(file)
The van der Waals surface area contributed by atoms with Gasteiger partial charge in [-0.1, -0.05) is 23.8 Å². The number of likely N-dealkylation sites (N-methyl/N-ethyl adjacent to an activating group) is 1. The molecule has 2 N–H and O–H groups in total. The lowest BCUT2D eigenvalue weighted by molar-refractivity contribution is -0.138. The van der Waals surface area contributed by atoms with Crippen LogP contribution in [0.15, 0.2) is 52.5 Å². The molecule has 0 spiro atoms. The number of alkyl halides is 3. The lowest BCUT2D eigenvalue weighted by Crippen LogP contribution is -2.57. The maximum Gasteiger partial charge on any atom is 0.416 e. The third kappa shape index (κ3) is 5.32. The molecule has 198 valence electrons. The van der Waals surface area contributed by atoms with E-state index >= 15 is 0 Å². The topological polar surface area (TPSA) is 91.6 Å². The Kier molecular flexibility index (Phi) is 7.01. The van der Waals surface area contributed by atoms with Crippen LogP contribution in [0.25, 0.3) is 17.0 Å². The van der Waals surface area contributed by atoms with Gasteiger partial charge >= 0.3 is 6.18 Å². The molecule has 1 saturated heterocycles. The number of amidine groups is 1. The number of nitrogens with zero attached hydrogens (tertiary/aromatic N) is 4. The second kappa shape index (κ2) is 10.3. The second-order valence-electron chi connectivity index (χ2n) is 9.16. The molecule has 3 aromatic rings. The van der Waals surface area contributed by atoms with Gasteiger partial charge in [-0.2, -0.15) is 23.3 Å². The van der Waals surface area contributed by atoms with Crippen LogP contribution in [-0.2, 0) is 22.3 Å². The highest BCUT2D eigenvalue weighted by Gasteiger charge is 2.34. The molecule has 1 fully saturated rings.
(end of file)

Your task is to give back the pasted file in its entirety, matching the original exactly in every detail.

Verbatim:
The van der Waals surface area contributed by atoms with Gasteiger partial charge in [-0.1, -0.05) is 23.8 Å². The number of likely N-dealkylation sites (N-methyl/N-ethyl adjacent to an activating group) is 1. The molecule has 2 N–H and O–H groups in total. The lowest BCUT2D eigenvalue weighted by molar-refractivity contribution is -0.138. The van der Waals surface area contributed by atoms with Crippen LogP contribution in [0.15, 0.2) is 52.5 Å². The molecule has 0 spiro atoms. The number of alkyl halides is 3. The lowest BCUT2D eigenvalue weighted by Crippen LogP contribution is -2.57. The maximum Gasteiger partial charge on any atom is 0.416 e. The third kappa shape index (κ3) is 5.32. The molecule has 198 valence electrons. The van der Waals surface area contributed by atoms with E-state index >= 15 is 0 Å². The topological polar surface area (TPSA) is 91.6 Å². The Kier molecular flexibility index (Phi) is 7.01. The van der Waals surface area contributed by atoms with Crippen LogP contribution in [0.25, 0.3) is 17.0 Å². The van der Waals surface area contributed by atoms with Gasteiger partial charge >= 0.3 is 6.18 Å². The molecule has 1 saturated heterocycles. The number of amidine groups is 1. The number of nitrogens with zero attached hydrogens (tertiary/aromatic N) is 4. The second kappa shape index (κ2) is 10.3. The second-order valence-electron chi connectivity index (χ2n) is 9.16. The molecule has 3 aromatic rings. The van der Waals surface area contributed by atoms with Gasteiger partial charge in [-0.2, -0.15) is 23.3 Å². The van der Waals surface area contributed by atoms with Crippen LogP contribution in [-0.2, 0) is 22.3 Å². The highest BCUT2D eigenvalue weighted by Gasteiger charge is 2.34. The molecule has 1 fully saturated rings.